Michael: The book I am currently completing deals with climate perceptions in Euro-American picturesque travel writings about the Caribbean during the period 1870-1860 and is thus not directly about revolution at all – although it focuses on what is traditionally labelled the Age of Revolutions. Indirectly, I drew a lot of inspiration from conversations with colleagues in the Reverberations network. I discussed the intimate ties between early American writers and French radicalism with, among others, Clifford Siskin, John Mee, and Wil Verhoeven. I feel that much more remains to be done on such mediations and translations, especially when it comes to the influence of radical French thought on authors and thinkers with a Federalist signature. Maybe I will work on this further for my next book project!
Elizabeth: In my current book project, I continue to study revolutions and their reverberations with a focus on fictional representations of the Revolution of 1830. The July Revolution was a movement that spread to various countries in Europe (Belgium, Germany, Poland, etc.) and that was conceived of at the time as a transnational phenomenon. The literature of the period reflects this consciousness of a common project. My corpus includes not only French novels but also German, English and Spanish texts that grapple with the uprisings taking place in other countries. It is my hope that we will maintain our network on Reverberations of Revolution and continue the very productive exchange of ideas that gave rise to this volume.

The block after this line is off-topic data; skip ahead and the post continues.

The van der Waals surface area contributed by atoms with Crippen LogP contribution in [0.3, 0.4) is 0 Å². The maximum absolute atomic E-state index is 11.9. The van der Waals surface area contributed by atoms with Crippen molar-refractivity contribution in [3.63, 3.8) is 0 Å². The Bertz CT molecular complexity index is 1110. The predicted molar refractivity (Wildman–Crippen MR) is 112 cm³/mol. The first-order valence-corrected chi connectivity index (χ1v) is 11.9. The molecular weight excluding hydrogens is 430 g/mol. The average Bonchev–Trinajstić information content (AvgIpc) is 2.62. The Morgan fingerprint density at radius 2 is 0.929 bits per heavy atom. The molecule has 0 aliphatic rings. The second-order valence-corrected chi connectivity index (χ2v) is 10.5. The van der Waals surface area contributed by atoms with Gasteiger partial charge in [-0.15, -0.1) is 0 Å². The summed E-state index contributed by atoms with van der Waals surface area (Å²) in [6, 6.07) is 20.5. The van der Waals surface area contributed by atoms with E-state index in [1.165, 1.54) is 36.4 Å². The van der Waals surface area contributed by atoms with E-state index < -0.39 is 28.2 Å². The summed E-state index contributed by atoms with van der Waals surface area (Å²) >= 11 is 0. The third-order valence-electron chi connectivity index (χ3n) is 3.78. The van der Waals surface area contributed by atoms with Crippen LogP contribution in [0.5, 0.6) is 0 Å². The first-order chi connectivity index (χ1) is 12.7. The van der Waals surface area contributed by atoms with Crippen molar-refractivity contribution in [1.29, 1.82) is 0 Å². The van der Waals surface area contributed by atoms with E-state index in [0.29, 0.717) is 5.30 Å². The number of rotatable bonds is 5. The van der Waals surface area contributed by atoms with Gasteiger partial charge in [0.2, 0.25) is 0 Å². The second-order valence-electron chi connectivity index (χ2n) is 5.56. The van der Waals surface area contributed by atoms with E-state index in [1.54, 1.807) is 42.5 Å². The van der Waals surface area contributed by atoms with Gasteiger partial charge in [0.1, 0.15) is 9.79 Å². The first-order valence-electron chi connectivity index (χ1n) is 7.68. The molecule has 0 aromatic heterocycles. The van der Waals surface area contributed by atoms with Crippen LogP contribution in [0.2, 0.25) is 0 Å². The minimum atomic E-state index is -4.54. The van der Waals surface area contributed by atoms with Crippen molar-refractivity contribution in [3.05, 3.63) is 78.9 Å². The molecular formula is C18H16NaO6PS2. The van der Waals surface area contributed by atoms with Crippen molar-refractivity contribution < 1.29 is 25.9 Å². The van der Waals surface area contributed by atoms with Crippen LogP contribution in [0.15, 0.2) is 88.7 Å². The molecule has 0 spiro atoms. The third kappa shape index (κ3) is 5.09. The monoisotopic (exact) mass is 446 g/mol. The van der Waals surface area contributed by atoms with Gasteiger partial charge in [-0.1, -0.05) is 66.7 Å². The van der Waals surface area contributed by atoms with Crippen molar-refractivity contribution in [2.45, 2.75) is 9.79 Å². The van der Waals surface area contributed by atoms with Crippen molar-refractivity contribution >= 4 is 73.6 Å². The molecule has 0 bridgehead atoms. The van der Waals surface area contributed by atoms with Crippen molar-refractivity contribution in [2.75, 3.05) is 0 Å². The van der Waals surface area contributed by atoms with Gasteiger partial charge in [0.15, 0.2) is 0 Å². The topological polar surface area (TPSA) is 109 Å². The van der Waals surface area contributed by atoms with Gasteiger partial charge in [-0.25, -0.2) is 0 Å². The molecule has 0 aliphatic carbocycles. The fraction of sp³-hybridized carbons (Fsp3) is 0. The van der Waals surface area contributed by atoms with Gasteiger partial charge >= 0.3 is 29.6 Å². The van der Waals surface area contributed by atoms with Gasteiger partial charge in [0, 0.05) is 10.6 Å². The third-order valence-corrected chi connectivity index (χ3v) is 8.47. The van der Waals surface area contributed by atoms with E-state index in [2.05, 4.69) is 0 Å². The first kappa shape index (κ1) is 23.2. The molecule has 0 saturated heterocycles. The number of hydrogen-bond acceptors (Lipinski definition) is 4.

About the Book
Cutting across disciplines and linguistic borders, Reverberations of Revolution explores the dissemination and transformation of revolutionary ideas in the period between the mid-eighteenth century and the revolutions of 1848.
About the Editors
Elizabeth Amann is Professor in the Department of Literary Studies at Ghent University, Belgium. She is the author of Importing Madame Bovary: The Politics of Adultery (Palgrave, 2006).
Michael Boyden is chair professor of English at Radboud University Nijmegen. He is the author of ‘Introduction to Special Issue: The New Natural History‘, Early American Literature (University of North Carolina Press, 2019) and ‘Salt and Slavery in Crevecoeur‘, Early American Literature, (University of North Carolina Press, 2019.